During Wisconsin Visit, Trump Promotes Apprenticeships, Health Care Overhaul

Jun 13, 2017

President Donald Trump spent a busy Tuesday afternoon and evening in southeastern Wisconsin.

Just minutes after Air Force One landed at the 128th Air Refueling Wing, he gave a short speech on the tarmac about health care. Trump kept up the pressure on Congress to approve a plan to replace the Affordable Care Act.

"Obamacare is one of the greatest catastrophes that our country has signed into law, and the victims are innocent, hard-working Americans."

Although the president has not been able to sign a new, sweeping health care package into law as soon as he wished, he's holding out hope the time will come soon. He says he expects the U.S. Senate to approve a "really good" solution in the near future.

After the president's health care remarks, he continued his whirlwind trip by visiting Waukesha County Technical College. There, he promoted apprenticeships, alongside Wisconsin Gov. Scott Walker.

Later, the two headed to a big fundraiser in downtown Milwaukee for Walker, where guests paid up to $20,000 for a ticket.

Protesters gathered across from the Hyatt Regency in downtown Milwaukee
Credit Marti Mikkelson

Dozens of protesters gathered across from the Hyatt Regency ahead of that fundraiser. Andy Hope says he has several beefs with the president.

“He’s a prolific liar, he doesn’t understand what conflict of interest is, he’s a Republican and they’re the class warfare party in my opinion, look at Walker,” Hope says.

Hope credits Trump for taking the time to promote apprenticeship programs – he did so earlier in the afternoon at Waukesha County Technical College. But, Hope says he is still taking a wait and see attitude.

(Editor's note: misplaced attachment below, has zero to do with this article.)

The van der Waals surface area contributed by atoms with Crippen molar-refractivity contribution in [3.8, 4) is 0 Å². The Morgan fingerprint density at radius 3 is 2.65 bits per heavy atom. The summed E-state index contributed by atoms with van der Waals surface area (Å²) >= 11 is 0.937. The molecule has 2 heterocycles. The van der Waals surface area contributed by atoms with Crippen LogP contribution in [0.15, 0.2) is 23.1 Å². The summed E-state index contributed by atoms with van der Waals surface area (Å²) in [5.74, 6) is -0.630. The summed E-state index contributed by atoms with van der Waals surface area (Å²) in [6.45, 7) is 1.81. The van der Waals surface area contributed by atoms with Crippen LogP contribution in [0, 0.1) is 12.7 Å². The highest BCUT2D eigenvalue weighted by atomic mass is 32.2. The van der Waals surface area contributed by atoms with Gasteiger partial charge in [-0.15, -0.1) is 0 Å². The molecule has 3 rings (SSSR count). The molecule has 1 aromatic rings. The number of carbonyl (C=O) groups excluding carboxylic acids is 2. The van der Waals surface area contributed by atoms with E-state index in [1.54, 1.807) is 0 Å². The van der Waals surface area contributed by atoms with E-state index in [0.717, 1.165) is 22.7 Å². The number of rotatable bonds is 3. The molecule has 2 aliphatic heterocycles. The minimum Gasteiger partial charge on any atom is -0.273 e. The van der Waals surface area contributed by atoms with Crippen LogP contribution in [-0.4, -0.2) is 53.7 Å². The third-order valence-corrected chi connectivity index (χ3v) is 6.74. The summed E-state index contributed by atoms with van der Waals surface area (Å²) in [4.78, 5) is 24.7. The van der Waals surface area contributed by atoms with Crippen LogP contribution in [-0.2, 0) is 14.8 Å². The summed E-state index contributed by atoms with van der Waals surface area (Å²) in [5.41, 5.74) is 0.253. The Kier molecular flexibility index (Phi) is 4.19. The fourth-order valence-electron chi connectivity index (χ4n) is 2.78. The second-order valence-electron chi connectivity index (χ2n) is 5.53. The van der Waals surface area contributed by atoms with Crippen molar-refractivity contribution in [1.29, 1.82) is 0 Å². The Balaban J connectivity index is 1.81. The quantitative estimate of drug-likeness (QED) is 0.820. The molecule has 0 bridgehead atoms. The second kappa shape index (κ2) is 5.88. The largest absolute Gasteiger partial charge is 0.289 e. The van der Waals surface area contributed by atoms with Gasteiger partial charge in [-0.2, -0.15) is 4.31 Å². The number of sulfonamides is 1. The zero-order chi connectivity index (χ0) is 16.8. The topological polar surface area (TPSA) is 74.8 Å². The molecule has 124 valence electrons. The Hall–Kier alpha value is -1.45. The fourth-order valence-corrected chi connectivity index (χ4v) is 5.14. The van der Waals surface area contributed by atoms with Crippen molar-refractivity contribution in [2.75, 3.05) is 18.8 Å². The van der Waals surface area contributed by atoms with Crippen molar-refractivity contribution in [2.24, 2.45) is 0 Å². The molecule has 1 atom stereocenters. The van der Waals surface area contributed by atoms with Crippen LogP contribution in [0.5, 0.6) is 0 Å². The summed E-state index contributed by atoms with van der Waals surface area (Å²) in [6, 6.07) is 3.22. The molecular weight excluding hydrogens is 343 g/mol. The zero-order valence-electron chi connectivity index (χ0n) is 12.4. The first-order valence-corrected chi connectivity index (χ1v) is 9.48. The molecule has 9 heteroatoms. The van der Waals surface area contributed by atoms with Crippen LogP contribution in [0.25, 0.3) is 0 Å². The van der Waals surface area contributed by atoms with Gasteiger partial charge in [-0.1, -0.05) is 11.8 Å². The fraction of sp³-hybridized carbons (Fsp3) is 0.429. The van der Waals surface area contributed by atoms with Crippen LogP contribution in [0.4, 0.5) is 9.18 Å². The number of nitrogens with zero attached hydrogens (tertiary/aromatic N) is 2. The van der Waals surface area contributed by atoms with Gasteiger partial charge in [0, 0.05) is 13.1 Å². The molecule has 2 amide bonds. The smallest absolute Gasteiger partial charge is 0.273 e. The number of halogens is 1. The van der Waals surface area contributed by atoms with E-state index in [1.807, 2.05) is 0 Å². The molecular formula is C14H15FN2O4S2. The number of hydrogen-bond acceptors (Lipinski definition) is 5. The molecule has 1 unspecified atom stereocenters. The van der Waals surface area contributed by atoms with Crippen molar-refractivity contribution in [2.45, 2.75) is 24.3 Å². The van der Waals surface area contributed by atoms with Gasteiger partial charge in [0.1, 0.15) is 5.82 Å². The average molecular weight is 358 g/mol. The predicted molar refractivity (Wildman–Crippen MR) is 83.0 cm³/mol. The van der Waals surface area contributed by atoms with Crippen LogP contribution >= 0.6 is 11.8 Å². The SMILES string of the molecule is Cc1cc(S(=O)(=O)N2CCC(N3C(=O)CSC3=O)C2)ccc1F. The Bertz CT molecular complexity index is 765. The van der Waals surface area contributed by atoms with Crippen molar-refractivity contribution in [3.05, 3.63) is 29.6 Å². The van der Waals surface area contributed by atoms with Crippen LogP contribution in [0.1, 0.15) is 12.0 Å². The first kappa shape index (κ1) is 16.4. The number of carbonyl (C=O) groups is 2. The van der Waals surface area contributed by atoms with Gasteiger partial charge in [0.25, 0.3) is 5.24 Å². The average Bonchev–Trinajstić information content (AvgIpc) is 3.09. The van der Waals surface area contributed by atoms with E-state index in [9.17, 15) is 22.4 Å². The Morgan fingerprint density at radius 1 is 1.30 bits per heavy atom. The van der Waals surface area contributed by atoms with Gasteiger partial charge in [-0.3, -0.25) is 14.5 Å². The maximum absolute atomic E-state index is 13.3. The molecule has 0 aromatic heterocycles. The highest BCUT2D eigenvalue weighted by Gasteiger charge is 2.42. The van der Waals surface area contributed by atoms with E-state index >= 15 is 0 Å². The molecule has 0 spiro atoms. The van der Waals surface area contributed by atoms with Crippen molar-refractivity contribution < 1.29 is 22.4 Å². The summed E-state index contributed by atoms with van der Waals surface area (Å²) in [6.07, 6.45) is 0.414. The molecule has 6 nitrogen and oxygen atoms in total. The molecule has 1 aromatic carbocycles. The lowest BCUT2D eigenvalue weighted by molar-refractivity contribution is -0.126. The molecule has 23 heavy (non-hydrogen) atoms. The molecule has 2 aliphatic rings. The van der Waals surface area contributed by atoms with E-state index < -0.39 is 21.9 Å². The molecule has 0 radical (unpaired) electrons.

“If he’s promoting ways for people to get skills without people going deeply in debt, you people that is, that’s a good thing. I’m inclined to doubt his sincerity but we’ll see,” Hope says.

Another protester is Jamal Johnson. He says he’s trying to support his family, by working a couple minimum wage jobs. Johnson says he’d like Trump to advocate for better working conditions.

“Equal pay, people are working hard, working overtime and being away from family. I know people who work three jobs and they are away from their kids. That breaks down the home,” Johnson says.

One issue on Karen Royster’s mind: health care. She says she opposes a bill working its way through Congress that would replace President Obama’s Affordable Care Act.

“I have several pre-existing conditions and if they take those protections away, I won’t be able to afford basic care. It cuts pretty deep,” Royster says.

Cathy Kaye says she fears Trump is going to destroy the environment. She’s especially upset that the president pulled the U.S. out of the Paris Climate Accord.

“I’m concerned that we are very close to a tipping point as far as global warming and once we move over that edge, it may be impossible to restore our planet’s health,” Kaye says.

In addition, Kaye says she’s concerned about the president’s immigration strategy. She applauds yet another court ruling this week that rejected Trump’s travel ban on people from certain Muslim countries.